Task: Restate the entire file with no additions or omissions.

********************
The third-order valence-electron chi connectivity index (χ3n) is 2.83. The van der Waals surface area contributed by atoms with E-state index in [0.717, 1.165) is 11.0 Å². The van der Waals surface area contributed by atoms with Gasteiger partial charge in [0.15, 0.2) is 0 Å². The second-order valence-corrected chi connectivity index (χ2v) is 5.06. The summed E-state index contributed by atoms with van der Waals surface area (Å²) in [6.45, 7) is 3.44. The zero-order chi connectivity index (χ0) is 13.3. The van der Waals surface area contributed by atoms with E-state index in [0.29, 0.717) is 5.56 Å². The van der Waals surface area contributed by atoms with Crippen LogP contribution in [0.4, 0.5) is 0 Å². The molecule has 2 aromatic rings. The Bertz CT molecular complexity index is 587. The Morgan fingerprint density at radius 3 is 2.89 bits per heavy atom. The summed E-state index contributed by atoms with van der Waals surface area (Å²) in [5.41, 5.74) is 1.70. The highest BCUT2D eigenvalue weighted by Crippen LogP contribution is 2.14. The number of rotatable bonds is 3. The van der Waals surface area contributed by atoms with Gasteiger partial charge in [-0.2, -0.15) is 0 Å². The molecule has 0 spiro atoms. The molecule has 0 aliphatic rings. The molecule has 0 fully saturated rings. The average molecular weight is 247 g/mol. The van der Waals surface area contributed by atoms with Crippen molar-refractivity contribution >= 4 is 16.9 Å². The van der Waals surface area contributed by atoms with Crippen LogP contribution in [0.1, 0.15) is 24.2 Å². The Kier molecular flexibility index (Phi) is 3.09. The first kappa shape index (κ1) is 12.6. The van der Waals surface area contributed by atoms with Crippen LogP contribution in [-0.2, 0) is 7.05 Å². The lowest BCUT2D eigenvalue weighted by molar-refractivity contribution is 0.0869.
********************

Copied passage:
The third-order valence-electron chi connectivity index (χ3n) is 2.83. The van der Waals surface area contributed by atoms with E-state index in [0.717, 1.165) is 11.0 Å². The van der Waals surface area contributed by atoms with Gasteiger partial charge in [0.15, 0.2) is 0 Å². The second-order valence-corrected chi connectivity index (χ2v) is 5.06. The summed E-state index contributed by atoms with van der Waals surface area (Å²) in [6.45, 7) is 3.44. The zero-order chi connectivity index (χ0) is 13.3. The van der Waals surface area contributed by atoms with E-state index in [0.29, 0.717) is 5.56 Å². The van der Waals surface area contributed by atoms with Crippen LogP contribution in [0.4, 0.5) is 0 Å². The molecule has 2 aromatic rings. The Bertz CT molecular complexity index is 587. The Morgan fingerprint density at radius 3 is 2.89 bits per heavy atom. The summed E-state index contributed by atoms with van der Waals surface area (Å²) in [5.41, 5.74) is 1.70. The highest BCUT2D eigenvalue weighted by Crippen LogP contribution is 2.14. The number of rotatable bonds is 3. The van der Waals surface area contributed by atoms with Gasteiger partial charge in [-0.2, -0.15) is 0 Å². The molecule has 0 spiro atoms. The molecule has 0 aliphatic rings. The molecule has 0 fully saturated rings. The average molecular weight is 247 g/mol. The van der Waals surface area contributed by atoms with Crippen molar-refractivity contribution >= 4 is 16.9 Å². The van der Waals surface area contributed by atoms with Crippen LogP contribution in [0.1, 0.15) is 24.2 Å². The Kier molecular flexibility index (Phi) is 3.09. The first kappa shape index (κ1) is 12.6. The van der Waals surface area contributed by atoms with Crippen LogP contribution in [-0.2, 0) is 7.05 Å². The lowest BCUT2D eigenvalue weighted by molar-refractivity contribution is 0.0869.